This competition is taking place on a number of different fronts. Some are identical to the changes taking place across all professions – broadband Internet, streaming video, office management tools, financial and productivity software etc. All were in evidence at the show.

But the big tech battle in the real estate business these days, the Apple-Microsoft of the realty game, is being fought across multiple platforms and is for control over the biggest database in the industry: listings. It's the classic story – ten years, if you were a realtor and you want to list a home for sale, you sent the information and a photo to the local multiple listing service, which printed it up in a book that was then distributed to all other agents in the area.

Needless to say, this paradigm got blown apart with the rise of laptop computers, the Web and smartphones. Suddenly, there was a whole bunch of ways to list a house for sale, including mainstream operations like Craigslist, eBay, Google, Yahoo, and specialty sites like Frontdoor, Cyberhomes,, and

But the traditional multiple listings companies didn't just roll over under this assault. On the contrary, having access to far more information (taxes, liens, etc.) and far more members than the Web upstarts, they responded by getting virtual themselves, bringing heavy computing firepower to bear to create sophisticated websites that not only claimed to be more inclusive, but more complete than non-Realtor® services. They could also reach out and draw information from their professional counterparts around the country.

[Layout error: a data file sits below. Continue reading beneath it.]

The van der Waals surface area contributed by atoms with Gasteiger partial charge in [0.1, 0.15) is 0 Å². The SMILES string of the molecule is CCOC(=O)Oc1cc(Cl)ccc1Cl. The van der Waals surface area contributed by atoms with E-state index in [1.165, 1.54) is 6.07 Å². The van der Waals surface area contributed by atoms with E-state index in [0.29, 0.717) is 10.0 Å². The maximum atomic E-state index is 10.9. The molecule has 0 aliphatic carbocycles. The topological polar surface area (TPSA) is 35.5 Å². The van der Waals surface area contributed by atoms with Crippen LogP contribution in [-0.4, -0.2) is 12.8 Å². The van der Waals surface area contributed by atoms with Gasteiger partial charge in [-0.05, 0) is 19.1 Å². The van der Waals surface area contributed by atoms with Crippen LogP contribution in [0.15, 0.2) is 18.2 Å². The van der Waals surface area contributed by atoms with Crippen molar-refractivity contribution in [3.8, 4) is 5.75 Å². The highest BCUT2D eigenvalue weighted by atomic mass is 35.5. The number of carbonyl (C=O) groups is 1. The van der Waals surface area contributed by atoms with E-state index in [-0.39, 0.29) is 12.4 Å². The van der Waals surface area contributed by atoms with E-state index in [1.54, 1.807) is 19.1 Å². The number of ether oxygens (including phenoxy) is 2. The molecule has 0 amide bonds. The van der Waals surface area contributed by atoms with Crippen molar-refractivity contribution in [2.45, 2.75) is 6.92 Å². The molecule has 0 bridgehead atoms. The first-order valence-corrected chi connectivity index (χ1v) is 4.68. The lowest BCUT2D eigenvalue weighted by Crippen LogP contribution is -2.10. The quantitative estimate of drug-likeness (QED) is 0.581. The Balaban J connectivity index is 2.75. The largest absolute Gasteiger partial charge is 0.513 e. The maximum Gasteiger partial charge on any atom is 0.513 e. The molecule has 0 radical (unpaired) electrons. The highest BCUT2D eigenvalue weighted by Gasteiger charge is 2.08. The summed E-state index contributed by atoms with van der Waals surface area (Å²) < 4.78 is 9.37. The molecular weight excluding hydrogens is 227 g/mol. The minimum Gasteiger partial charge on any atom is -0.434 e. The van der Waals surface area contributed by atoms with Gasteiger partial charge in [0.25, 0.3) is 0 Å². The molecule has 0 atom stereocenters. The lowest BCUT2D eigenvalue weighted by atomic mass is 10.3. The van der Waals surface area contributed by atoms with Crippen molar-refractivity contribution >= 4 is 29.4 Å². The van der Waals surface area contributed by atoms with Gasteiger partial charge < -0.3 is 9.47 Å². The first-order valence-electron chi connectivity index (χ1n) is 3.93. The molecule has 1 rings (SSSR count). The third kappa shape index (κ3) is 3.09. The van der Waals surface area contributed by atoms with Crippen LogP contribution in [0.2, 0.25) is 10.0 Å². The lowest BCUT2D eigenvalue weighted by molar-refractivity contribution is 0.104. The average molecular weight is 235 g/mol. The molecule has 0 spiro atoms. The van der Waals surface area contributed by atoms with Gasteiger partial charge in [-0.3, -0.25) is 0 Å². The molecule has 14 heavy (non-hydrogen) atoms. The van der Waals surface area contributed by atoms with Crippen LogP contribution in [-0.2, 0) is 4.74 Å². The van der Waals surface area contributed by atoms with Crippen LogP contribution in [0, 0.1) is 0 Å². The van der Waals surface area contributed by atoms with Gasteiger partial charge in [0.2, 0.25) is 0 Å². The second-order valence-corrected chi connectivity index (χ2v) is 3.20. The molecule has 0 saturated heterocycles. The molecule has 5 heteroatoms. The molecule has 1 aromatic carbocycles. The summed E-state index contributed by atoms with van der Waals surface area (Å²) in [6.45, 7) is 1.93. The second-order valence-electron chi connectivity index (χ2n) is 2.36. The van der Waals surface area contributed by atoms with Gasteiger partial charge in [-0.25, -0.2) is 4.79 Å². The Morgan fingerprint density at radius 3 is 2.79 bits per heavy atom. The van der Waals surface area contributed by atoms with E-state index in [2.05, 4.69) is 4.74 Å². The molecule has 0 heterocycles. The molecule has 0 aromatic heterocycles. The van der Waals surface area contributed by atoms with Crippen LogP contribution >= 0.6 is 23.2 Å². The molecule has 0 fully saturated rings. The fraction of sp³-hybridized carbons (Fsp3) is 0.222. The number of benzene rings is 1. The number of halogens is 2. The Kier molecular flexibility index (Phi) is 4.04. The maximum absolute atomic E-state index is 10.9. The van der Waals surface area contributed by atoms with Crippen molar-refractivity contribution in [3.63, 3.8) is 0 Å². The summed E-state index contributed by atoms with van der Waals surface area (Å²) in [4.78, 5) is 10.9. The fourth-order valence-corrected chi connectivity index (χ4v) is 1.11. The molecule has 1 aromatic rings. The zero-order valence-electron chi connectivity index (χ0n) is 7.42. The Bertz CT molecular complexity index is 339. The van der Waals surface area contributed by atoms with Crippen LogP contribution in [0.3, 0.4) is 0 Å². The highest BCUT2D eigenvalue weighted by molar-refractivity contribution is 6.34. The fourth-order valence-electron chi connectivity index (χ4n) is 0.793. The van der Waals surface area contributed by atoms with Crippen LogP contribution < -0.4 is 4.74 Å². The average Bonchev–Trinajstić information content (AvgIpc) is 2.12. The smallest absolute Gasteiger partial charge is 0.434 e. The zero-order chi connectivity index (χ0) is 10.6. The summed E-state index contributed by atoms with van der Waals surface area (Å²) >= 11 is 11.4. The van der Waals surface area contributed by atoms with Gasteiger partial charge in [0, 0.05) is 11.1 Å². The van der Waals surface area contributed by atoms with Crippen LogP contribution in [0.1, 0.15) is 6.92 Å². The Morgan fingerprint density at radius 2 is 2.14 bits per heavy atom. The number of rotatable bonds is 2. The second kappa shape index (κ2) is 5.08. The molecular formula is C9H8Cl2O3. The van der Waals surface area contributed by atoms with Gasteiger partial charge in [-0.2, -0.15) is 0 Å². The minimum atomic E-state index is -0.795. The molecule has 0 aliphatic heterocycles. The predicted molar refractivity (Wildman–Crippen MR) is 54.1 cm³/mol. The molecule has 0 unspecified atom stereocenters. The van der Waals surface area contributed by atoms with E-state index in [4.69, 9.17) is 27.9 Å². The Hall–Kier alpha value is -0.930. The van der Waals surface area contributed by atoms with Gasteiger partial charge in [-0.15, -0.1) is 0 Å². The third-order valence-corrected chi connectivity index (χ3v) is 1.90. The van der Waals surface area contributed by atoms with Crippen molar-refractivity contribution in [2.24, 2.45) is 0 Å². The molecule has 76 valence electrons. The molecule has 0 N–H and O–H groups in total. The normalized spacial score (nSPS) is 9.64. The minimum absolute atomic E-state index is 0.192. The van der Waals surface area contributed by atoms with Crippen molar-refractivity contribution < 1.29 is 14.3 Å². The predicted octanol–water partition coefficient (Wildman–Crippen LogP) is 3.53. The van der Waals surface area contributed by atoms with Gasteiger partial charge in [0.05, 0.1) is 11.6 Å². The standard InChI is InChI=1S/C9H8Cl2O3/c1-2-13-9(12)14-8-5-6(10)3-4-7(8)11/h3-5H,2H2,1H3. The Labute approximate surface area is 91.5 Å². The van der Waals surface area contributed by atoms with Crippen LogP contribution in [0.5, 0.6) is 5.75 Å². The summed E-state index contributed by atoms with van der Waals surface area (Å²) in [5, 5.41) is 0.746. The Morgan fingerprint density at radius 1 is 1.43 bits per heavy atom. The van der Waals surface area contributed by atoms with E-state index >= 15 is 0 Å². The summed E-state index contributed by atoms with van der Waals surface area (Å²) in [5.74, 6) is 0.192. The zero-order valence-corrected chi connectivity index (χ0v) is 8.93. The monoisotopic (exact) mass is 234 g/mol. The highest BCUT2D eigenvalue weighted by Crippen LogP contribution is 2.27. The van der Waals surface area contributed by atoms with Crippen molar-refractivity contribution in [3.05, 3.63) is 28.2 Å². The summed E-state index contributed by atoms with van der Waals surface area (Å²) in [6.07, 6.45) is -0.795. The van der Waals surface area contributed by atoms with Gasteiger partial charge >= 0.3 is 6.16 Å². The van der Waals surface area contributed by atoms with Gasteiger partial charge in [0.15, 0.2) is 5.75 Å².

As with all such tech wars the real winners have been the users. The big newcomers like Yahoo have been forestalled from merely skimming off the easy money in this field, while at the same time their presence has forced the veteran industry companies to stay innovative. Meanwhile, the new start-ups have been a source of fresh ideas that the rest of the competition has been compelled to adopt.